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Florence United Way adopts new business model

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FLORENCE — United Way of Florence County has announced the adoption of a new business model designed to promote collaboration among nonprofit, government, civic and business organizations to target resources toward Florence County’s most pressing needs.

The collective impact model was approved unanimously by the board of directors and is widely regarded as best practice among United Way organizations nationwide.

“The board has recognized for some time that for our United Way to thrive, we need a more innovative, forward-thinking and strategic approach,” said Les Ward, chairman of the board. “This shift opens up so many possibilities to strengthen and expand our impact in Florence County.”

The collective impact model will shift the organization’s efforts from “broad and shallow” to “intentional and focused,” United Way of Florence President Cameron Packett said.

“The collective impact model is a much more strategic approach than the original community chest model, allowing us not just to mitigate persistent issues in our community but to identify and work to resolve our key challenges at their roots. The concerted, intensive nature of the collective impact model can help us bring substantial and sustainable change to Florence County.”

The collective impact model also is more in line with current trends in giving, Packett said.

“Individuals and businesses are more interested than ever in giving back to their communities, but they want to know that their dollars are addressing an essential need and producing substantive results,” Packett said.

“This initiative is data-driven from start to finish. It begins with clear data on our most fundamental needs. It ensures that proven approaches are employed to help solve the problem, and it measures results.”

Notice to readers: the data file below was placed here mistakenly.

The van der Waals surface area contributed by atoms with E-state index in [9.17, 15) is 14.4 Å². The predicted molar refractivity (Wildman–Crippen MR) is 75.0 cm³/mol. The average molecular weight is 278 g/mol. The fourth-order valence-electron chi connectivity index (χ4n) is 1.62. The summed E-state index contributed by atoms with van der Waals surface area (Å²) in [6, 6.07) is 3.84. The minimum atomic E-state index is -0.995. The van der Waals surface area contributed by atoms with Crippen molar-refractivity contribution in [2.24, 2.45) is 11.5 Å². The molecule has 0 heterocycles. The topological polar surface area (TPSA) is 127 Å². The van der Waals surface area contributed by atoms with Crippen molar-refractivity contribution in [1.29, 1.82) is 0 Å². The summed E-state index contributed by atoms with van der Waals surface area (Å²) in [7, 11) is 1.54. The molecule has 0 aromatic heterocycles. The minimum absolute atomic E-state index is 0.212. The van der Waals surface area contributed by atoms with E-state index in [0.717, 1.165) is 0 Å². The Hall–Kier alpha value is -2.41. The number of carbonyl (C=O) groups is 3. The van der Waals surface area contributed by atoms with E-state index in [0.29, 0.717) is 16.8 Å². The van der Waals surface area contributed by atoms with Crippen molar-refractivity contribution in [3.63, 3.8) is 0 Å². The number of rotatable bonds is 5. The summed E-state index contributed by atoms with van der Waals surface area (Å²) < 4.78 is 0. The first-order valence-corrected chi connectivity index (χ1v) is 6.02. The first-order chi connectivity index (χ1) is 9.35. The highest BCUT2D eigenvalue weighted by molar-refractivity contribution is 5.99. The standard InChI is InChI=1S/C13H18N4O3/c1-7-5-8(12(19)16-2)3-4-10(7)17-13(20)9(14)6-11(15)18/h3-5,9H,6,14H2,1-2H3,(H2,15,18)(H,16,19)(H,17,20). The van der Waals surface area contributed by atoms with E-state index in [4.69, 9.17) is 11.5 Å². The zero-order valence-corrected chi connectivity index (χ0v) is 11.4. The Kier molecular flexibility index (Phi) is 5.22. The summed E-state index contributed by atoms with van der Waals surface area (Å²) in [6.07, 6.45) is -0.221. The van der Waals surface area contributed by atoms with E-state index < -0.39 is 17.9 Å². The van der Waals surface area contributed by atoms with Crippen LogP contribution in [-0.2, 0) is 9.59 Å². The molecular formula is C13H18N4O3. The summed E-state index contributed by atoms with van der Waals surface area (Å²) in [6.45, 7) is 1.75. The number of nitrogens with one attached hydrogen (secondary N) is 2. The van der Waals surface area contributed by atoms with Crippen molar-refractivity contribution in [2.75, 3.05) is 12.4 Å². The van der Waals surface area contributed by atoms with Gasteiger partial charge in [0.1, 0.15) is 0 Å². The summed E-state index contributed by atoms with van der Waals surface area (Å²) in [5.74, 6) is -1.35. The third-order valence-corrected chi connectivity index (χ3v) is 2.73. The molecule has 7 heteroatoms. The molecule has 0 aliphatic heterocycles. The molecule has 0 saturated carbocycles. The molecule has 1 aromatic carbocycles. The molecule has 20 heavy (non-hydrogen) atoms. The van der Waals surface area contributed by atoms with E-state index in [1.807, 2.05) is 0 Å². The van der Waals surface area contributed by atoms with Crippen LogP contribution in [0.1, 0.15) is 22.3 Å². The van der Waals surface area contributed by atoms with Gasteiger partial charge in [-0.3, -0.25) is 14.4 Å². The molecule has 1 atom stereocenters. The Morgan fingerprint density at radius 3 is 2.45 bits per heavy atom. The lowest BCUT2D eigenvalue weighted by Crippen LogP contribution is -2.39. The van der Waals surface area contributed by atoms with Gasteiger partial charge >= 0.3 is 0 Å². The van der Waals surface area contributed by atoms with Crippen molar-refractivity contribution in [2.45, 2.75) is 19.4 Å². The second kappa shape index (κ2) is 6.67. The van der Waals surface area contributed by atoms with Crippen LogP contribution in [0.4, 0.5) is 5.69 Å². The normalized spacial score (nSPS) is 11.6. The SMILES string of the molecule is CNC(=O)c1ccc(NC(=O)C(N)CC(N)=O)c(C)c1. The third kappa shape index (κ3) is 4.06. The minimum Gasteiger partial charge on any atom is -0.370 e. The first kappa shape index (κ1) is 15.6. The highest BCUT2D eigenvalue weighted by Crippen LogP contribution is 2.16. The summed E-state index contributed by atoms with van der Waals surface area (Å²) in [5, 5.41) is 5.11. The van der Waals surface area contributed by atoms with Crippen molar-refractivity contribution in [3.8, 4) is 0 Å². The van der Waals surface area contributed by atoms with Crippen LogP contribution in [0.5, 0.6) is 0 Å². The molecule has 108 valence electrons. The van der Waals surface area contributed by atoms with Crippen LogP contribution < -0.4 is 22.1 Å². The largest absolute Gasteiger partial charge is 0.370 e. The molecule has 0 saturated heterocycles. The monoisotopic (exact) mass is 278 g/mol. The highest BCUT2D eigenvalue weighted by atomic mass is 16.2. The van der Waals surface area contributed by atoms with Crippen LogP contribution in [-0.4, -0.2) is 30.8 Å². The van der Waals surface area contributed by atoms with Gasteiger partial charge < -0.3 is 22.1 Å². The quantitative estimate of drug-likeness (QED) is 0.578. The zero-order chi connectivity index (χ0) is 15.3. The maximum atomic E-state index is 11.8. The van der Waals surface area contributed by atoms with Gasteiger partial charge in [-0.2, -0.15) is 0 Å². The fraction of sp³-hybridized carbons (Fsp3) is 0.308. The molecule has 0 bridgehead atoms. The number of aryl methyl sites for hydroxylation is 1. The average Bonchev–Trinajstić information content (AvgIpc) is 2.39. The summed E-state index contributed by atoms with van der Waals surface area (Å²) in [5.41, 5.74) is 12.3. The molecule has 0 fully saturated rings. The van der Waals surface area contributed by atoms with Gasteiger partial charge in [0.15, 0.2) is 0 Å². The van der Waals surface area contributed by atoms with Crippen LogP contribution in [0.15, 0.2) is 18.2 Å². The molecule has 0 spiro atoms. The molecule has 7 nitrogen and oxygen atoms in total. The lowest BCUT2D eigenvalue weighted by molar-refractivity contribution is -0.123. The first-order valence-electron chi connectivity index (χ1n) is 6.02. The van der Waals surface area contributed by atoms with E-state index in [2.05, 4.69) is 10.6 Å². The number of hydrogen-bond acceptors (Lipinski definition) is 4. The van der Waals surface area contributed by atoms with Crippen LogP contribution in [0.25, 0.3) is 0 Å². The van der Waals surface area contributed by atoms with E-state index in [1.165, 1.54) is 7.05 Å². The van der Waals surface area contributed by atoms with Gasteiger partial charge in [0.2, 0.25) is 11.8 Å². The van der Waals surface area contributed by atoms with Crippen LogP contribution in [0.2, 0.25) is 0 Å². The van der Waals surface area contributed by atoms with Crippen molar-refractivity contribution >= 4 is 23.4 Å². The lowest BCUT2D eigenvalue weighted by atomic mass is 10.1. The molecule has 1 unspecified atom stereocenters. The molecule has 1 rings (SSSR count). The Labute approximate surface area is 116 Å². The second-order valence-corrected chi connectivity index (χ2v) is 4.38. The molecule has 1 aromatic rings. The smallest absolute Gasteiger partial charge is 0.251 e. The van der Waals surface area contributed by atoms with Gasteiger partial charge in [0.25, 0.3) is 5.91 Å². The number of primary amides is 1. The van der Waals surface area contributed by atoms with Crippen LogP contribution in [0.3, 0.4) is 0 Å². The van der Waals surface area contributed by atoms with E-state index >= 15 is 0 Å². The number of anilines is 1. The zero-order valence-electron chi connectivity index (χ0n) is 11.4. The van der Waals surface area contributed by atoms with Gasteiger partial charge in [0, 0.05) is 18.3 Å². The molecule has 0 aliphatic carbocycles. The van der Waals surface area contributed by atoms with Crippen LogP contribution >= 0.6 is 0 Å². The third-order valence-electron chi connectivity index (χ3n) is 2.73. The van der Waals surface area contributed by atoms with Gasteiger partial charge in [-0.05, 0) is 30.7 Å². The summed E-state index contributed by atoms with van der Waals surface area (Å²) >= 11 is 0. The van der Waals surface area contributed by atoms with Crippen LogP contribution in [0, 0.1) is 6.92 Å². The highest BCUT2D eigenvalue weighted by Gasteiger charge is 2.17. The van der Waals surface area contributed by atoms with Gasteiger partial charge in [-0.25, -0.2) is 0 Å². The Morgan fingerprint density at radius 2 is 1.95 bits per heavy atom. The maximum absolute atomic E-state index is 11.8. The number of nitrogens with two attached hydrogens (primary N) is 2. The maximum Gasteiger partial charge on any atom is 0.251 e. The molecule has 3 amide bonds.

United Way has assembled a task force composed of community leaders from across Florence County to help guide the transition to the collective impact model. The task force will help conduct a comprehensive needs assessment, assist in evaluating research-based approaches to address issue priorities and help develop results-based accountability measures.

One of the main priorities of the task force will be obtain community input at every step, Packett said. A communitywide survey will be available on the organization’s website, and a series of community conversations will be held across the county beginning this summer.

“Community input is an important and necessary component of a successful transition to collective impact. We want to know the issues that community members see and care about,” she said.

Since United Way of Florence County was founded more than 65 years ago, it has operated under the community chest model.

The organization funds 22 nonprofit partners and 30 community programs in the areas of education, health and financial stability, although declining contributions in recent years have reduced its ability to provide support. Communities that have adopted the collective impact model have seen substantial increases in giving and a more demonstrable community impact, Packett said.

“This transition is going to change the way we talk about United Way and the work we do, and I can’t wait to have that conversation,” she said.

For more information about the collective impact model or United Way of Florence County, contact Cameron Packett at cpackett@uwflorence.org or 843-662-2407.

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